KAUAʻI—Residents continue to protest proposed plans to place a bike path on Kauaʻi’s Wailua Beach.
They’ve regularly been holding signs on Kūhiō Highway, fronting Wailua Beach, when the morning and pau hana traffic is heaviest in an attempt to make both motorists and Mayor Bernard Carvalho aware of their opposition to the plan.
Judy Dalton of the Sierra Club said the sign holders “have been drawing a lot of positive responses with people waving and enthusiastically honking.” On Tuesday afternoon, she said, “Several drivers spontaneously engaged in a symphony of honking that lasted several minutes when there was a long stop light. It was a blast.”
Jim Alalem, a kahu, or caretaker, for the heiau that line the Wailua River, was standing on the Wailua bridge one recent morning holding a sign that read: “Sacred sands.”
He is among a number of cultural practitioners who have opposed placing a boardwalk on Wailua Beach as part of a coastal recreational path that is proposed to run from Nāwiliwili to Anahola. Some portions of the path have already been completed.
The next phase seeks to link the path at Lydgate Park with the section that runs from the Kapaʻa small boat harbor to just north of Keālia. A boardwalk is proposed for Wailua Beach as part of that project.
Many Native Hawaiians have expressed concern about both building on what they consider sacred sands and the risk of damaging burials when larger augers drill into the sand in order to stake down the boardwalk. The State Historic Preservation Division has not required a full archaeological inventory survey of the beach route, but said monitors would be on site during the drilling.
Conservationists, meanwhile, have also raised objections to developing the beach itself, which they say could set a precedent, and hardening the shoreline through construction of the concrete path.
Proponents, however, say the path should be kept along the coast and moving the path mauka would increase the risk of encountering burials, while also pushing up the price of the project.
The Office of Hawaiian Affairs, which previously had supported the beach route, citing concerns about burials that could be encountered if the path runs behind the still-shuttered Coco Palms resort, later reversed its stand and has come out solidly against the beach route. The reversal was attributed to a greater awareness of the cultural significance of the Wailua Beach area.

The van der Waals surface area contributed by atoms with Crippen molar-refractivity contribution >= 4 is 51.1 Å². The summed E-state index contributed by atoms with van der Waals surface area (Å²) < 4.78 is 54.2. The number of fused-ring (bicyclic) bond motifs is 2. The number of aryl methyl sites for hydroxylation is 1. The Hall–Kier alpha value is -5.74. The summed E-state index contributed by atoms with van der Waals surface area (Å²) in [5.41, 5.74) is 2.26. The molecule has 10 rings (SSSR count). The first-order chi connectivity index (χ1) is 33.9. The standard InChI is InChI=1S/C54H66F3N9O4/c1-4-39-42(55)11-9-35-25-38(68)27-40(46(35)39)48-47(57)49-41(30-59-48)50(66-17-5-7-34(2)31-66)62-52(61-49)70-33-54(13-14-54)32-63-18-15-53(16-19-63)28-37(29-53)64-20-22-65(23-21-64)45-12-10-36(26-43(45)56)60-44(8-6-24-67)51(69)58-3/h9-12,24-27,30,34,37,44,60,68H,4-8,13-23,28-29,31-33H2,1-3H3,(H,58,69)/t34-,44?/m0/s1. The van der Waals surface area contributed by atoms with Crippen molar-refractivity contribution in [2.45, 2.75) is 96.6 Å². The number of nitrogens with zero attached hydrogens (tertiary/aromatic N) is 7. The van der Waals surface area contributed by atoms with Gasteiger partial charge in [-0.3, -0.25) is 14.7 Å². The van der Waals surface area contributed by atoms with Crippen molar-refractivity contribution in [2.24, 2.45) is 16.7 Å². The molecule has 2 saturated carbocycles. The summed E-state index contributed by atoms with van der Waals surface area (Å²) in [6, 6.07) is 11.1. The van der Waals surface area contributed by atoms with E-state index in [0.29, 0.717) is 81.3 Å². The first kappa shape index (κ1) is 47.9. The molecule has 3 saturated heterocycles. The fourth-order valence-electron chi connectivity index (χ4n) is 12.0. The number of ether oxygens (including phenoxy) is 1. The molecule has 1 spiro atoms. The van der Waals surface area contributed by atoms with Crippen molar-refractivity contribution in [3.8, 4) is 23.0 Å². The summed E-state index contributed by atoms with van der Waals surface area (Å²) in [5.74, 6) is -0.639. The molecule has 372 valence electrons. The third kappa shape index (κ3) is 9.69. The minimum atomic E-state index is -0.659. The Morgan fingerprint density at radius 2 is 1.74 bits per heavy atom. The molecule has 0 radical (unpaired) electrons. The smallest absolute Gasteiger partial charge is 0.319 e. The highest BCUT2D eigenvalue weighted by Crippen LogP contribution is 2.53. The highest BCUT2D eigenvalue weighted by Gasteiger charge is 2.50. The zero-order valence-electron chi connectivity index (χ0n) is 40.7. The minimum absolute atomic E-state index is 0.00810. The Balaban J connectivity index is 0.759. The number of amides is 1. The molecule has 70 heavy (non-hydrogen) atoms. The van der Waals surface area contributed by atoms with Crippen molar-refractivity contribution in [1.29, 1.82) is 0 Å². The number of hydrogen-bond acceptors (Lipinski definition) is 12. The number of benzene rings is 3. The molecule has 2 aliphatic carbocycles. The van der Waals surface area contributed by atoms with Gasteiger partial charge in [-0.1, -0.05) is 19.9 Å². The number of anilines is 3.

“Much has occurred in the Native Hawaiian community with regards to the understanding of the significant relationship of the various components of the traditional cultural landscape of the ancestors,” OHA administrator Clyde Namuo wrote in a September 8 letter to the Federal Highway Administration, which is funding the project.
“The connections to the past, and thus the direction for the future, are being made everyday as the pieces of the past are lovingly, gingerly and humbly put back together in a race against time and irreparable loss from destruction and alteration.”
Despite OHA’s reservations, Kauaʻi Mayor Bernard Carvalho recently announced that he favored the beach route, prompting an outcry from numerous residents. In response, Carvalho held a public information meeting on that phase of the path earlier this month, where he listened to some four hours of testimony, both for and against the beach route.
Carvalho told those attending the meeting that he was open to gathering more information, but couldn’t promise that he would change his mind.
The mayor has made no announcement about any changes, but state, county and federal officials met recently to discuss various alternative routes. These include routing the path behind Coco Palms on an existing road that follows a canal or also running it alongside Kūhiō Highway, as is planned for the section of the path that borders the Wailua Golf Course.